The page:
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made by the nations of Europe between ships and goods. Some countries have gone so far as to make the flag and pass of the ship conclusive on the cargo also; but this country has never carried the principle to that extent. It holds the ship bound by the character imposed upon it by the authority of the government, from which all the documents issue. But goods which have no such dependence upon the authority of the state may be differently consid- . ered."
The doctrine, that a ship sailing under the flag and documentary protection of the enemy, clothes her with a hostile character, has been recognized and applied with exceeding strictness by the fed. eral courts of the United States. Indeed the principle, as established by these decisions goes to the extent of declaring, that sailing under the license and protection of the enemy, in furtherance of his views and interests, is, without reference to the purpose of the voyage or its destination, such an illegality as subjected both ship and cargo to seizure and condemnation as lawful prize of war.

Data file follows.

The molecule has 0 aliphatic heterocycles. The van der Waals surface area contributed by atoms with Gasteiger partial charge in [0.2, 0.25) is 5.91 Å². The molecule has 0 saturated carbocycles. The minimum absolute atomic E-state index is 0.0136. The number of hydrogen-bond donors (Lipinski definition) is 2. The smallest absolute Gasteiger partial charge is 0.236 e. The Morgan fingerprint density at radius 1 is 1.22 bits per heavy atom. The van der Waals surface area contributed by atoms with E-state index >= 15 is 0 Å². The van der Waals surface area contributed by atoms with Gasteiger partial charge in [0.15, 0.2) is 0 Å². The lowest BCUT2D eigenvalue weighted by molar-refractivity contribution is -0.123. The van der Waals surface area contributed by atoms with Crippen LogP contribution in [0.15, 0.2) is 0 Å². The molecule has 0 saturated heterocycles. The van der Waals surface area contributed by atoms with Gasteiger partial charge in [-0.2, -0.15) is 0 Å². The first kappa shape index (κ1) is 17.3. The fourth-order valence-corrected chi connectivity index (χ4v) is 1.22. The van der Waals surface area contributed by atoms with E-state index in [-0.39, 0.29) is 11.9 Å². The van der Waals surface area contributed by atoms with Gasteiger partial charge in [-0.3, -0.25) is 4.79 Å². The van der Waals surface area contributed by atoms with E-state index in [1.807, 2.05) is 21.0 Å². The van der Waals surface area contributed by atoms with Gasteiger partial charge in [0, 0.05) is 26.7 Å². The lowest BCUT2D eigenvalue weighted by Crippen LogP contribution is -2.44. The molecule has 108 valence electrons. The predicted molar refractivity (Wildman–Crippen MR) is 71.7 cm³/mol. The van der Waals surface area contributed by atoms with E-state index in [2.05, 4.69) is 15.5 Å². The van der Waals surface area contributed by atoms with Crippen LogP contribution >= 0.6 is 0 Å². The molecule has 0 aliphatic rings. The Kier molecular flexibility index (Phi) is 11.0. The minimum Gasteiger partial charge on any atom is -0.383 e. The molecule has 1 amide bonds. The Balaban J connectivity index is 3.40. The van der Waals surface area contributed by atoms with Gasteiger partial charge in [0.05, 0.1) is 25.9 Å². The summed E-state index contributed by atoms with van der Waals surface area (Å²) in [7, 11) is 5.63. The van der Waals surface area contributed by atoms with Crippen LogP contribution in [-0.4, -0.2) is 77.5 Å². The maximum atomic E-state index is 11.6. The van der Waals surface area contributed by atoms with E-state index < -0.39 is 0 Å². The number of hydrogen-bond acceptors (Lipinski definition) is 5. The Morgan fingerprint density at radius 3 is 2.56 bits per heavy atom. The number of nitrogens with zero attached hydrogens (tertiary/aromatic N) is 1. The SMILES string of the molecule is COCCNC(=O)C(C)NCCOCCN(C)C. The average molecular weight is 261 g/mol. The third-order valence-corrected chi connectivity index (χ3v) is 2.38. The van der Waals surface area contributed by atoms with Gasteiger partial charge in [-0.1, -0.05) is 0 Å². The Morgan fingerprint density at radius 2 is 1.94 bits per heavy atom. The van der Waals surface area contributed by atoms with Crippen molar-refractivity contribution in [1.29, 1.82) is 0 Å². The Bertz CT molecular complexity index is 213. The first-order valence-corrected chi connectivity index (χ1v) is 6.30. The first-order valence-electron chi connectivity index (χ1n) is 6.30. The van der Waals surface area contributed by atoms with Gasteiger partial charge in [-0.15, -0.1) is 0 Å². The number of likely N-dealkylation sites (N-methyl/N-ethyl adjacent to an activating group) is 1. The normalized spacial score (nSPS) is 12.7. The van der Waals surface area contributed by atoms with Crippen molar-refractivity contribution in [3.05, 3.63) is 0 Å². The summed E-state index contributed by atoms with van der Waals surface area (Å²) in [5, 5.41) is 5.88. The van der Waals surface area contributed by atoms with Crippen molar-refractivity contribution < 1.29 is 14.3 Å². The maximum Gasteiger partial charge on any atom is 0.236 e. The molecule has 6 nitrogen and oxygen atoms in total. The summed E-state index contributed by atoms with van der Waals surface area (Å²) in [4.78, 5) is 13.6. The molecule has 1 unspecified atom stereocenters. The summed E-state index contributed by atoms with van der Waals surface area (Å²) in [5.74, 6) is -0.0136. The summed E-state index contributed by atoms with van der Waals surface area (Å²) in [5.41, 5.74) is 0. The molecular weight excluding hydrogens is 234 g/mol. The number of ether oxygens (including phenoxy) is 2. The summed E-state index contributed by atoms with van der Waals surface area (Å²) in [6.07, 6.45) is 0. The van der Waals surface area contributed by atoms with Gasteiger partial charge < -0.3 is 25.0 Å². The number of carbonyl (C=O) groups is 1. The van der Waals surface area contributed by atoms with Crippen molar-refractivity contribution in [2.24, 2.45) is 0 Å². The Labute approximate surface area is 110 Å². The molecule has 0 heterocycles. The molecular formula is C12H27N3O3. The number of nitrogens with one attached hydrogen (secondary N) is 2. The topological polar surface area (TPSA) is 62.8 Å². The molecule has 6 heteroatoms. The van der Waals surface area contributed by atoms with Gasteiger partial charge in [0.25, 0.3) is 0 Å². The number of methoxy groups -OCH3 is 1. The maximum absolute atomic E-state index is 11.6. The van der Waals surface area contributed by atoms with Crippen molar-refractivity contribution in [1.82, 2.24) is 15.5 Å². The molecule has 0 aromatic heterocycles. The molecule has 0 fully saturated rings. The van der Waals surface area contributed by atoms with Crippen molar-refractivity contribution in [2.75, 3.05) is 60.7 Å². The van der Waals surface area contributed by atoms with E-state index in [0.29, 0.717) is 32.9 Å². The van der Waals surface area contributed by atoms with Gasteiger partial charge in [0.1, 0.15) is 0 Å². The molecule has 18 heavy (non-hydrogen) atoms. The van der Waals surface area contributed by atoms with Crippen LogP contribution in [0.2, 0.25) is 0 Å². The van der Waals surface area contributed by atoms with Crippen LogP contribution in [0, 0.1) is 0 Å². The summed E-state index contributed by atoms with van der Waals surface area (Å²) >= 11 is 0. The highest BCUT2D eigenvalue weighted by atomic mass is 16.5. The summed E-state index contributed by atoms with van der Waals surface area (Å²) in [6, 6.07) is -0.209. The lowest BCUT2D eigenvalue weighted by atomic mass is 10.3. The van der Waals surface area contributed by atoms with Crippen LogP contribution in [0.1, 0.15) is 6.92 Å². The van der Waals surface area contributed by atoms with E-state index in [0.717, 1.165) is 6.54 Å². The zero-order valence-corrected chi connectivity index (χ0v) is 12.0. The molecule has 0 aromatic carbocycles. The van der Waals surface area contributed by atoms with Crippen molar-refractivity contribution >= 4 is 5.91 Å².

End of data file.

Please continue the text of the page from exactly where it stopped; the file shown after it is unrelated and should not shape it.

The basis of these decisions is, that the license Reason of the granted by the enemy is equivalent to a contract by the licensee, to withdraw himself entirely from the war and enjoy the repose and blessings of peace.
The illegality of such an intercourse for such a purpose is strongly condemned, and it was held, that the moment a vessel sailed on her voyage with an enemy's license on board, the offence was irrevocably committed and consummated, and that the delictum was not done away, even by the termina